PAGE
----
“…had you told me when I was 25 years old that I would be the director of a cancer center I would have been incredulous, given that I was totally into chemistry”
This is an extract from an interview that originally appeared in Disease Models and Mechanisms (available here Open Access)
Paraminder Dhillon, DMM Scientific Editor
Lewis C. Cantley, Director of the Sandra and Edward Meyer Cancer Center at Weill Cornell Medicine, is a world leader in cancer and metabolic disease research. His seminal discoveries have shed light on the regulation of ion pumps and other transport proteins, insulin-mediated regulation of glucose metabolism and the role of signal transduction networks in cell transformation.
In this interview, he documents his journey from serendipitous discovery of the pathway to determining its diverse physiological functions and role in cancer – an incredible odyssey that has laid the groundwork for clinical trials based on PI3K inhibitors.
I once read that, as a child, you worked out how to build fireworks. Did you always know that you would end up as a scientist?
Firecrackers were illegal where I grew up in West Virginia. When I was around 10-11 years old, I wanted to buy some, so my dad said “why don’t you make your own?” He wasn’t a chemist, but he was a very smart man and he figured out from reading the encyclopedia that we needed just three ingredients. I went to the drug store, bought the ingredients and made my own gunpowder. It wasn’t very effective in blowing up, but it burned very well. I started using my homemade gunpowder as a fuel to try to launch rockets – and it worked, although I didn’t get them very high. Today I would probably be arrested based on the buying pattern I had at the local drug store!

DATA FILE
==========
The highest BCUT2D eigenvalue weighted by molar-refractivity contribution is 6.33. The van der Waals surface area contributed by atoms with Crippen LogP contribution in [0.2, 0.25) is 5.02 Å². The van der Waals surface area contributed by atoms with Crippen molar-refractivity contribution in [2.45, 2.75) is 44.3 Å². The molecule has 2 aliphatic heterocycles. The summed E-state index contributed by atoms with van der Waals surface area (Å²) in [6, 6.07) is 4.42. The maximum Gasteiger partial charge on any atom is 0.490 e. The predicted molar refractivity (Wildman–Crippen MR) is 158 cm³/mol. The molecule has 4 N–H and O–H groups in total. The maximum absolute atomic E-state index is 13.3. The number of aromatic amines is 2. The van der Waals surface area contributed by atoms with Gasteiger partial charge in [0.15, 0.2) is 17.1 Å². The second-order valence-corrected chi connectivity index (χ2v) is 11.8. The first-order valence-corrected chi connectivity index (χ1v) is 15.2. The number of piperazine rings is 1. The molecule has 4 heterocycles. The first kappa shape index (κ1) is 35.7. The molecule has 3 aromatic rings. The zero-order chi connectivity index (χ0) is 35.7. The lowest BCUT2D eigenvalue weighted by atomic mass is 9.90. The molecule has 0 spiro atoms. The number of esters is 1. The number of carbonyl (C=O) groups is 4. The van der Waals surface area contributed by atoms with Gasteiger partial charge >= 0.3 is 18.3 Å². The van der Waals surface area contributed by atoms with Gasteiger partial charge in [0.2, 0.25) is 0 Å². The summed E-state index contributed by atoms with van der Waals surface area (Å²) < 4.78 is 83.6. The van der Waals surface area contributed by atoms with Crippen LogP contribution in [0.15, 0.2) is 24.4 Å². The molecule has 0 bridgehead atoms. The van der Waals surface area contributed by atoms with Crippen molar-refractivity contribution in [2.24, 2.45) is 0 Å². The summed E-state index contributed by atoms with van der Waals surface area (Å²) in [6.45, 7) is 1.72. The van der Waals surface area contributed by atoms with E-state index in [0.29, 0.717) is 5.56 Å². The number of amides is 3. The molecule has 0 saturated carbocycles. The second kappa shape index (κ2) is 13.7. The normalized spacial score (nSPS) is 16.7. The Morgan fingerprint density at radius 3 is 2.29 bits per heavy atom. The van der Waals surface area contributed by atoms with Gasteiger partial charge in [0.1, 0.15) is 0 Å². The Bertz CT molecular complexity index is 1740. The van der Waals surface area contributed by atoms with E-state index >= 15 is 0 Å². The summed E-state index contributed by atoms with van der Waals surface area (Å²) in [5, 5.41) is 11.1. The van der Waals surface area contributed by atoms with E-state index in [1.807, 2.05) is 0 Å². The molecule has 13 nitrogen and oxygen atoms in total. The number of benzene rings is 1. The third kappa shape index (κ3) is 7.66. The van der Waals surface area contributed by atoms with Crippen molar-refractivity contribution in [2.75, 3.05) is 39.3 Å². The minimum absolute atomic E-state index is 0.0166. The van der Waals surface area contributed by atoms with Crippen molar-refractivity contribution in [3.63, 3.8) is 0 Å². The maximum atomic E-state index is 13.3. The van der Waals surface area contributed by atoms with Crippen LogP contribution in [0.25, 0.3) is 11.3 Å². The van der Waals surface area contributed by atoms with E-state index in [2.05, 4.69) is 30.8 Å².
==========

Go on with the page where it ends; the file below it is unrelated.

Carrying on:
I did know I wanted to be a scientist from very early on. I was largely influenced by my father who, whenever I asked a question about how things work, would always come up with a logical explanation rather than resort to saying “because God made it that way”. If he didn’t know the answer, he would refer to the encyclopedia. By the time I started school I realized that I actually knew a lot more science than most of my teachers. I had a talent for it, particularly chemistry. One of my presents growing up was a chemistry set, and I loved mixing things together and seeing colors change and causing occasional explosions. I just found that amazingly fun.
When did you start using your talent for chemistry to answer biological questions?
I was always interested in biology, too. I grew up on a farm and loved growing tomato plants, which made me wonder how photosynthesis works. I found it a magical thing – that the sun shines on a plant and it takes off growing. I thought if we could figure out how this works, light energy could be captured to do all kinds of things. But I found high school biology very boring – we memorized a whole lot of things without getting any real mechanistic insight into the processes. I swore at that time that I would never take another course in biology. I decided it would be much better to learn chemistry and, ultimately, I suspected that there would be nothing in biology that couldn’t be explained by chemistry. I liked to understand kinetics and how reactions happen, so I decided to go into biophysical chemistry. In the end, that was the right path to take, although had you told me when I was 25 years old that I would be the director of a cancer center I would have been incredulous, given that I was totally into chemistry.
Read the rest of the Open Access Interview here: